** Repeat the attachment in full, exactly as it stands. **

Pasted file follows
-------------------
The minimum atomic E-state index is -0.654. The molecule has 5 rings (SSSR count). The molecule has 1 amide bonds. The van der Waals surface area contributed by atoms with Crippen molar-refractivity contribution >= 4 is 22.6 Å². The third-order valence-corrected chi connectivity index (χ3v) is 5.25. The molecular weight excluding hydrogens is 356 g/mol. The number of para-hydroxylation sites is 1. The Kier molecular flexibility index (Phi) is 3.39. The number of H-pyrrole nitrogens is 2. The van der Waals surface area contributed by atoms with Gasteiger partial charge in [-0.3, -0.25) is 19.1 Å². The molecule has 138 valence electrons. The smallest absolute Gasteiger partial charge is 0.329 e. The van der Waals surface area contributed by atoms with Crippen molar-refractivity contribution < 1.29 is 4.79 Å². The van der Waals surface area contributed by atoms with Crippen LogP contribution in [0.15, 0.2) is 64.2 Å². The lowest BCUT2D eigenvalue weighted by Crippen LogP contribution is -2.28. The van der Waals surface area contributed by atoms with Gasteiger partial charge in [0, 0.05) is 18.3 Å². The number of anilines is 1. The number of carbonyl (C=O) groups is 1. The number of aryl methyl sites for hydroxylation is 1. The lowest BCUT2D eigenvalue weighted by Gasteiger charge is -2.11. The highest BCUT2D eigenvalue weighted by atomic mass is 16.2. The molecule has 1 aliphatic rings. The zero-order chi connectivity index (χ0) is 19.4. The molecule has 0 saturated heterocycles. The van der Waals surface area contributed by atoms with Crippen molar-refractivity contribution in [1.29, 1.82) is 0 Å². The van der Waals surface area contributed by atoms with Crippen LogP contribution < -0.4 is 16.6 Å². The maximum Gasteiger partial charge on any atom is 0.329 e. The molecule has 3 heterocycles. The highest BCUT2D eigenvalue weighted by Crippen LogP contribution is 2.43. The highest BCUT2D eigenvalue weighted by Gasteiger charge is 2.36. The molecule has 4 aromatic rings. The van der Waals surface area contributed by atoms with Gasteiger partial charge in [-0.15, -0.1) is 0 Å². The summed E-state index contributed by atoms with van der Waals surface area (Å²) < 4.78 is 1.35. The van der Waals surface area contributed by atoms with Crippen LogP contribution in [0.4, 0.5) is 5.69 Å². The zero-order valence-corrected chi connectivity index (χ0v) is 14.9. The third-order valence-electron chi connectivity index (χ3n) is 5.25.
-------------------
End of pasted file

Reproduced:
The minimum atomic E-state index is -0.654. The molecule has 5 rings (SSSR count). The molecule has 1 amide bonds. The van der Waals surface area contributed by atoms with Crippen molar-refractivity contribution >= 4 is 22.6 Å². The third-order valence-corrected chi connectivity index (χ3v) is 5.25. The molecular weight excluding hydrogens is 356 g/mol. The number of para-hydroxylation sites is 1. The Kier molecular flexibility index (Phi) is 3.39. The number of H-pyrrole nitrogens is 2. The van der Waals surface area contributed by atoms with Gasteiger partial charge in [-0.3, -0.25) is 19.1 Å². The molecule has 138 valence electrons. The smallest absolute Gasteiger partial charge is 0.329 e. The van der Waals surface area contributed by atoms with Crippen molar-refractivity contribution < 1.29 is 4.79 Å². The van der Waals surface area contributed by atoms with Crippen LogP contribution in [0.15, 0.2) is 64.2 Å². The lowest BCUT2D eigenvalue weighted by Crippen LogP contribution is -2.28. The van der Waals surface area contributed by atoms with Gasteiger partial charge in [0, 0.05) is 18.3 Å². The number of anilines is 1. The number of carbonyl (C=O) groups is 1. The number of aryl methyl sites for hydroxylation is 1. The lowest BCUT2D eigenvalue weighted by Gasteiger charge is -2.11. The highest BCUT2D eigenvalue weighted by atomic mass is 16.2. The molecule has 1 aliphatic rings. The zero-order chi connectivity index (χ0) is 19.4. The molecule has 0 saturated heterocycles. The van der Waals surface area contributed by atoms with Crippen molar-refractivity contribution in [1.29, 1.82) is 0 Å². The van der Waals surface area contributed by atoms with Crippen LogP contribution < -0.4 is 16.6 Å². The maximum Gasteiger partial charge on any atom is 0.329 e. The molecule has 3 heterocycles. The highest BCUT2D eigenvalue weighted by Crippen LogP contribution is 2.43. The highest BCUT2D eigenvalue weighted by Gasteiger charge is 2.36. The molecule has 4 aromatic rings. The van der Waals surface area contributed by atoms with Gasteiger partial charge in [-0.15, -0.1) is 0 Å². The summed E-state index contributed by atoms with van der Waals surface area (Å²) < 4.78 is 1.35. The van der Waals surface area contributed by atoms with Crippen LogP contribution in [0.4, 0.5) is 5.69 Å². The zero-order valence-corrected chi connectivity index (χ0v) is 14.9. The third-order valence-electron chi connectivity index (χ3n) is 5.25.